Fungus

One of the most common afflictions of the chinchilla is usually referred to as "fungus." The skin fungus that usually afflicts the chinchilla is a strain of ringworm, also found on dogs and cats, and many other animals including humans. Avoid buying animals which are showing outward signs of fungus. It is very contagious and hard to get rid of completely. Keep in mind, however, that if you have chinchillas long enough, or have enough of them, you will eventually encounter fungus. The best thing breeders can do is to catch it early and treat it immediately. Fungus usually first appears as a bald spot around the nose or eyes, then commonly spreads to the front feet or genitals next, or to the body. Fungus causes uncomfortable red itchy spots, and a loss of fur in the afflicted area. If a chinchilla gets fungus, take its dust away until the fungus is cleared up, or the spores will spread to other animals through the dust. Don't reuse the old dust. Betadine solution is an effective anti-fungal that can be applied topically. Make sure to treat at least 1/2 an inch of skin around the afflicted area. You can also ask your vet for a ringworm cream that is safe for small animals. Treat the infected area every day. Use caution when treating the animal not touch the infected spot directly, as it is contagious to humans too. Cut and recently shaved skin is infected easily. The cage must be sterilized thoroughly. This is a situation where wood cages might have to go altogether. Ringworm spores are hard to kill and can live for a long time in the environment. Sunlight and high heat can destroy fungus and spores. A dilution of Clorox or Novasan can be used to rinse down the cage (use gloves and use these products in a well ventilated area). Let the cage sit (in the sunlight if possible) for an hour or so before rinsing thoroughly with water. Fungus tends to appear most often when the humidity level rises above 50%, when there is little sunlight, and when the animal is stressed, like after shipping or weaning. Some animals seem to be more susceptible to fungus than others. Baby animals of all species tend to be vulnerable, especially at the time of weaning. Also, some chinchillas can have the fungus systemically, in which case a topical medication is not effective. In systemic cases, an internal medication like Fulvacin or Griseofulvin can effectively treat the fungus, but these medications can do permanent liver damage and should be used sparingly. Good ventilation and a high volume of air exchange is one of the best preventive measures!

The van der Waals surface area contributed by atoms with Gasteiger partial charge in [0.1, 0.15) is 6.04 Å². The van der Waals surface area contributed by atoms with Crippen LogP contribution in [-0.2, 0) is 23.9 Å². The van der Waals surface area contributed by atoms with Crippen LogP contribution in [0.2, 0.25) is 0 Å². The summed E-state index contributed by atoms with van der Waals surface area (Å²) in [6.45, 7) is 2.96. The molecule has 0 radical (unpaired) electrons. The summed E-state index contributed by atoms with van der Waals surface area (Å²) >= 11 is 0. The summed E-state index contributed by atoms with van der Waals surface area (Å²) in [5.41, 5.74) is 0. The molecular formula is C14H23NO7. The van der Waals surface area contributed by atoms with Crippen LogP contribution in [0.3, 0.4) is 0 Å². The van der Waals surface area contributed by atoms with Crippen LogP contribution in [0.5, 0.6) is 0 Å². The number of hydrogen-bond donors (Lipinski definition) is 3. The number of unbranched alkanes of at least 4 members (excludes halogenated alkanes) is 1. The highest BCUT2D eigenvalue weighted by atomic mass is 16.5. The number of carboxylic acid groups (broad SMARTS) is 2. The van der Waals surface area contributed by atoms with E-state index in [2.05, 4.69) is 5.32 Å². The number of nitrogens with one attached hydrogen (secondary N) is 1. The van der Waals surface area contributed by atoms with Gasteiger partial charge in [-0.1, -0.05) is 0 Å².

Chinchillas.com Home Chinchillas.com E-store Chinchilla Products and Supplies Chinchillas.com Live Online Chinchilla Auction Chinchilla Sales Gallery Chinchilla Resources Chinchillas.com Contact Information Chinchillas.com Worldwide Home Page Chinchillas.com E-store Chinchilla Products and Supplies Chinchillas.com Live Online Auction Chinchilla Sales Gallery Chinchilla Resources Chinchillas.com Contact Information Chinchillas.com Resorces Home Page About Chinchillas.com About Jim Ritterspach Chinchilla Breeding Herd Foundation Guidelines Recognized Color Mutations Chinchilla Color Mutation Hybrids Chinchilla Color Mutation Percentage Charts Chinchilla Handling and Temperament Chinchilla Malocclusion Information Fur Chewing Fungus Information New Arrivals Chinchilla Ear Tag Information Chinchilla Feed, Treats, Supplements, and Water Chinchilla Dust Hobbyist Caging Breeding Runs and Colony Caging Defining Show Quality / Grading Chinchilla Photos Shipping / Delivery / and Scheduled Visits Chinchilla Availability Newsletters and Other Information